The third witness to take the stand was Paramente Letsoso, the accomplice witness. It was his evidence that he did not know the deceased as he resides in a neighbouring village. He told the Court that sometime in 2001 A1 and Sofonea Lefisa came to him at around 9.00 p.m. and asked him to go and help them convey some dagga. He went with them and they walked a long distance. When they came to a forest at a gorge, the two asked him to wait for them and they proceeded to go down below where he noticed a donkey. They then came back carrying a heavy looking manure sack. It was then that he noticed legs dangling outside the bag which was covering the body of a human being down to the thighs. They then loaded the body onto the donkey and when he asked them how they came to be carrying a human being they told him they had shot that person at A2’s house. They then tied the body on to the donkey’s back. A1 got hold of the donkey and pulled it while PW3 and Sofonea walked behind.
 The witness added that he asked the two who had fired the shot at that person but none of them answered. They walked for some distance in silence. After they had passed the village of ha Mosebo, the witness told them he had to relieve himself and the two proceeded ahead and he went to his parents’ place and spent the night there. On the following morning Sofonea came to his house and gave him a 9 mm firearm which he asked him to keep and indicated that he would come back for it. Later at night, some police officers came to his house and asked him to hand over the firearm that Sofonea had left with him. They then arrested him and took him to the police station where he found A1 in the holding cell. The witness confirmed that the firearm that was tendered in as part of the evidence and was marked exhibit 1 was the one he was referring to.
 It was his further testimony that on the next morning the police released him but later on he was told to go back to the police station. This time, he found A1 in the company of Sofonea. They got into a vehicle and went to a place which he learned was A2’s. He remained in the vehicle whilst A1 and Sofonea pointed out the place they had been to and where they said they had abandoned the deceased’s body. It was his evidence that A1 was doing the talking. He further told the Court that he knew Sofonea very well as they sometimes drank together.
 During his cross-examination, PW3 admitted that he deals in dagga and that it was not the first time him and Sofonea would be conveying dagga. It was put to the witness that his version was not true as it was him and Sofonea that approached A1 and asked him to help them carry dagga and not the other way round. He however stuck to his story that it was A1 and Sofonea that approached him and asked him to accompany them to the forest. He also admitted that after Sofonea asked him to keep the firearm he did not report this either to the chief or the police.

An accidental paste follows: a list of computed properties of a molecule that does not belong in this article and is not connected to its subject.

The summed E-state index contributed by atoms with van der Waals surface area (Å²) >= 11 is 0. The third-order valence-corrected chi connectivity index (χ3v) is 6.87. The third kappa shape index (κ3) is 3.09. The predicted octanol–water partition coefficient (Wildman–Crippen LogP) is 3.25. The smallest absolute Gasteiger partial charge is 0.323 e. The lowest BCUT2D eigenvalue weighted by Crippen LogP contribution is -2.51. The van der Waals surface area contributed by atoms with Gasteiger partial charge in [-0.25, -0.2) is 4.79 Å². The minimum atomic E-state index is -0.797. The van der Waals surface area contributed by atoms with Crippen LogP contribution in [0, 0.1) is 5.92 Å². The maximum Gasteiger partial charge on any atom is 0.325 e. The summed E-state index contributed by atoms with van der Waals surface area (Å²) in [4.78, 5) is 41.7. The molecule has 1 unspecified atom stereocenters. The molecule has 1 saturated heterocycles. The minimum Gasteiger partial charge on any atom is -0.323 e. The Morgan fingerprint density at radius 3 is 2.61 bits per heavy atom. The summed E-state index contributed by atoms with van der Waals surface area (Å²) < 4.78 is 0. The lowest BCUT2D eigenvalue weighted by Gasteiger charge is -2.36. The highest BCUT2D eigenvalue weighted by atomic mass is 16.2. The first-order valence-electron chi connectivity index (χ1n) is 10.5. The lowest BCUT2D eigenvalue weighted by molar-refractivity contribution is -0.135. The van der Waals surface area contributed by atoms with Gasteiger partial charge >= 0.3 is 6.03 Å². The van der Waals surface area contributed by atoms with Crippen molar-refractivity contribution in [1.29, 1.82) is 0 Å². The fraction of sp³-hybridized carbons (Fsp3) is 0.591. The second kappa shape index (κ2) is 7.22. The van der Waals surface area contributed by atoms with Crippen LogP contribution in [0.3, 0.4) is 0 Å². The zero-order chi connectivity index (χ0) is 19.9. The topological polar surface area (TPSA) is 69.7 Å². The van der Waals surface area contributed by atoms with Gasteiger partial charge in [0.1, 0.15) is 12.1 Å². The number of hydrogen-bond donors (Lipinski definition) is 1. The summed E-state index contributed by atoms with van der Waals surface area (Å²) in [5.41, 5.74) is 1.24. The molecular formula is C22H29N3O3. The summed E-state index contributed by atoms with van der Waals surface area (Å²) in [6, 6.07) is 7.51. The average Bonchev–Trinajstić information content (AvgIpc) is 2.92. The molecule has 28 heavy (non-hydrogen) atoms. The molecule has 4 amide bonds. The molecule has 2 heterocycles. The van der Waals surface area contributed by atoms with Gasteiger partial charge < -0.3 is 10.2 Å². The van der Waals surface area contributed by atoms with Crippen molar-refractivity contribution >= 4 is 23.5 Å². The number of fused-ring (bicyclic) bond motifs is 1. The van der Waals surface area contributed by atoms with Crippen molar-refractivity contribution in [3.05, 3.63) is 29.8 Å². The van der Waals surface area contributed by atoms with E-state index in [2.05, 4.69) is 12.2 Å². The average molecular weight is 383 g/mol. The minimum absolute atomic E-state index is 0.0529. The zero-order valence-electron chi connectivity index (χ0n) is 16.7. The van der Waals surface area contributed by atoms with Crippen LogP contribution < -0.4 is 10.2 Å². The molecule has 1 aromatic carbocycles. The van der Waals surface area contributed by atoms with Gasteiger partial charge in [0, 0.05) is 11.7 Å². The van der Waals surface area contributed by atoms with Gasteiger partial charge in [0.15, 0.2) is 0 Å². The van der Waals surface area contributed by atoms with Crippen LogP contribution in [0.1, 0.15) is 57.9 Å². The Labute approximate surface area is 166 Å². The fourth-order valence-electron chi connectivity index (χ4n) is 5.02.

When the Crown was about to call the Magistrate who took down A1’s confession into the witness box, the defence challenged its admissibility on the grounds that the accused did not make it freely and voluntarily whereupon the Court ruled that a trial within the trial should be held.
 At the trial within the trial, the Crown called five (5) police officers and Senior Resident Magistrate Manyathela Kolobe to the stand. The crux of the witnesses’ testimony was that A1 made the confession freely and voluntarily and in his sound and sober senses before the Magistrate. The Magistrate’s evidence was that the accused came to his office and indicated that he wanted to make a confession. He then advised him of his rights and created a friendly atmosphere. He posed some questions to him and observed that he was in his sober and normal senses. He added that he was satisfied that the accused was not coerced to make the statement. He also observed that he had no visible injuries and appeared to be in good health. The Magistrate stuck to his story under cross-examination that the accused made the confession freely and voluntarily in his sound and sober senses and in a friendly environment.
 The defence’s version was that A1 was tortured and threatened to make the confession days before he was taken to make the confession up to the time he was left outside the Magistrate Court. At the end of the trial within the trial the Court made a finding that the confession was made freely and voluntarily and gave its reasons for so finding. They form part of the record. The main reason was that the first two witnesses’ evidence was not challenged at all by the defence whose version of the events was introduced at a late stage of the trial within the trial and that effectively denied the said witnesses the opportunity to react to the defence’s version. In addition, all the police officers and the Magistrate’s testimonies were not successfully rebutted during their respective cross-examination.